Lawsuit claims tech giant bypassed iPhone default privacy settings between June 2011- Feb 2012
Google is facing legal action on behalf of 5.4m people in England and Wales over allegations that it unlawfully collected personal data from iPhone users by bypassing privacy settings.
Google reportedly used cookies, small pieces of computer text that are used to collect information from devices, to deliver targeted ads. The tech giant is accused of breaching principles in the UK’s data protection laws in a “violation of trust” against iPhone users.
Ex-Which director, Richard Lloyd is taking a so-called ‘representative action’ against the tech giant and aims to land at least £1bn in compensation. His campaign, Google You Owe Us, believes that between June 2011 and February 2012, Google bypassed the default privacy settings on users’ iPhones to collect user data unlawfully.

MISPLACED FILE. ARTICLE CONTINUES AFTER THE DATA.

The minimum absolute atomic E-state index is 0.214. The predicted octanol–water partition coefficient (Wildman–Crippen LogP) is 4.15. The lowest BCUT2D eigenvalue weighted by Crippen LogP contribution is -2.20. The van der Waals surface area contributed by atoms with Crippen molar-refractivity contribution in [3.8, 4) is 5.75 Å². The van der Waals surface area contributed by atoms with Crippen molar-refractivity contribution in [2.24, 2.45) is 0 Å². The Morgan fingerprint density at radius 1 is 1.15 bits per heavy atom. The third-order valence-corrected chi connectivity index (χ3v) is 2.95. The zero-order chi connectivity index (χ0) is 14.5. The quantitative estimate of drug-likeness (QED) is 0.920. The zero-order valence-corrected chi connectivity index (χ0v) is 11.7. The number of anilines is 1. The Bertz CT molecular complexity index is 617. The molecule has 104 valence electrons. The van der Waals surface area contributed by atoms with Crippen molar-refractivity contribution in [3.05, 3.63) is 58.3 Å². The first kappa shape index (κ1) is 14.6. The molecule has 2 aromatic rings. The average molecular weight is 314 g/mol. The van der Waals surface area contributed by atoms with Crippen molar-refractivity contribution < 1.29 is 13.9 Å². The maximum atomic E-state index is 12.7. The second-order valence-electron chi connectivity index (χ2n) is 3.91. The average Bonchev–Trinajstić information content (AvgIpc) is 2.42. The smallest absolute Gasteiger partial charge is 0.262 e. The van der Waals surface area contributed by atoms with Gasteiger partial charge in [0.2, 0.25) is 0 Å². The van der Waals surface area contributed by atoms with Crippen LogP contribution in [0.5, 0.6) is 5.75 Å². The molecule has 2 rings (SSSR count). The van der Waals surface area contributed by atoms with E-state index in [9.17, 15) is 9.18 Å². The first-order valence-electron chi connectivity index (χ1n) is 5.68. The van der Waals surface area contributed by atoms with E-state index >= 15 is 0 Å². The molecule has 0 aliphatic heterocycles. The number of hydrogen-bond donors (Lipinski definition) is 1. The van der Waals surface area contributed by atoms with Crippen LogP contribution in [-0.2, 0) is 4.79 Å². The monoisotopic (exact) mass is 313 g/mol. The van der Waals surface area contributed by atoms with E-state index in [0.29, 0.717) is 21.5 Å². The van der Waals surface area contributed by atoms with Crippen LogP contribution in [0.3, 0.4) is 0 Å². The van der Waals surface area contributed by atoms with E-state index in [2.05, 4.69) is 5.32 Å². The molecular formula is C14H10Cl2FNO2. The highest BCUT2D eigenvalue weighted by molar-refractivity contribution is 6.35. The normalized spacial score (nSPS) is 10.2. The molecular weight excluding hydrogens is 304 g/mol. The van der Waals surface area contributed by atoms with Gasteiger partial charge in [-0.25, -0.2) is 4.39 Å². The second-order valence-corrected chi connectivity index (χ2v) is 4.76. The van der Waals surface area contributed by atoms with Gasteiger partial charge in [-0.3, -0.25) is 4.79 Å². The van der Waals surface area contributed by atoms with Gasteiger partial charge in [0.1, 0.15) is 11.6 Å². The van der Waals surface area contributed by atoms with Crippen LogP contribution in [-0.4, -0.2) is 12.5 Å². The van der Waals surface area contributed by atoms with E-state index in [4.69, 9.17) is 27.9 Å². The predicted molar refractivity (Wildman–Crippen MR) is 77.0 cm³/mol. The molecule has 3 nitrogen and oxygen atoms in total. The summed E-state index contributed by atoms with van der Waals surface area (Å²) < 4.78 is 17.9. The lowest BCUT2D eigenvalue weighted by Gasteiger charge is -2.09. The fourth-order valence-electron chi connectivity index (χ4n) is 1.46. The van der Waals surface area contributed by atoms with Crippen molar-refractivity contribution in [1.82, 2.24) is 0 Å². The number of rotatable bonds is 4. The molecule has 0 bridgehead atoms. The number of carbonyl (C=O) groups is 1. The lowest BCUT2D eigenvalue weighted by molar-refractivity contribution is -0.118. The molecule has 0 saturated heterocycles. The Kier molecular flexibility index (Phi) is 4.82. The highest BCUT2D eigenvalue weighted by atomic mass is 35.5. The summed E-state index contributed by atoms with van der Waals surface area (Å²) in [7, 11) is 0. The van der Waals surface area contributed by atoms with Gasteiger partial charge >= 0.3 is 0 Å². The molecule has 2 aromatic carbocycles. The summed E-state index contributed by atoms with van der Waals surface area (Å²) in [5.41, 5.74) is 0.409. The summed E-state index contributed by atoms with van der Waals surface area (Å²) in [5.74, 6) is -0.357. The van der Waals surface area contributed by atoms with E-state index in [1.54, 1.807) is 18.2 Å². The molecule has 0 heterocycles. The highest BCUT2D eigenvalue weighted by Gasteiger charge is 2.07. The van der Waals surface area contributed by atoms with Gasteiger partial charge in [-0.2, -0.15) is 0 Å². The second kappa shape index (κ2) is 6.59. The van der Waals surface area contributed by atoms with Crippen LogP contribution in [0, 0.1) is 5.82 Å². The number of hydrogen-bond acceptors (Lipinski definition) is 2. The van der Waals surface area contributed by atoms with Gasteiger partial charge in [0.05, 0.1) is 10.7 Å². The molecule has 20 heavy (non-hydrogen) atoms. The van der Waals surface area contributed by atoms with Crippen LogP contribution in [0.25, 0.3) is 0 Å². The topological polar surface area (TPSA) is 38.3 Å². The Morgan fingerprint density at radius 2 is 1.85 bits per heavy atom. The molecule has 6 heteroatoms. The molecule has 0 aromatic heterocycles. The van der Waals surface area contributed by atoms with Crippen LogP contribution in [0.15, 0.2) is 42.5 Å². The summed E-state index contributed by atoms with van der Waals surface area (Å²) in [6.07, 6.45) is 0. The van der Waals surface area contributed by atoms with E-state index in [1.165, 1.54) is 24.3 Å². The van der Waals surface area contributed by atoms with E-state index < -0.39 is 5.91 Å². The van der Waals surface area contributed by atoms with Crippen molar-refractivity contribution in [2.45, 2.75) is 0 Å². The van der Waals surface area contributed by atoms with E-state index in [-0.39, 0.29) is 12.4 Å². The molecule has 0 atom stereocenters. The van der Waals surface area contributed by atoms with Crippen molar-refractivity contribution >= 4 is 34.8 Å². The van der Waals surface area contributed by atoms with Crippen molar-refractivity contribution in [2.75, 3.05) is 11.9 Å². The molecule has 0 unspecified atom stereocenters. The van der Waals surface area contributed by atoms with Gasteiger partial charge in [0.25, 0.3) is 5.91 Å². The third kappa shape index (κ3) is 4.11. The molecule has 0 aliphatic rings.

Lloyd told Sky News: “My job is to represent everyone that was affected by this breach of trust by Google to make sure that these vast companies have to be held accountable in the British courts.”
Lloyd also estimates the users could get as much as “several hundred pounds each” in compensation.
“They’re not above the law. And we want to see more than five million British consumers given the compensation they’re due,” Lloyd added.
A Google spokesperson told Sky News: “This is not new – we have defended similar cases before. We don’t believe it has any merit and we will contest it.”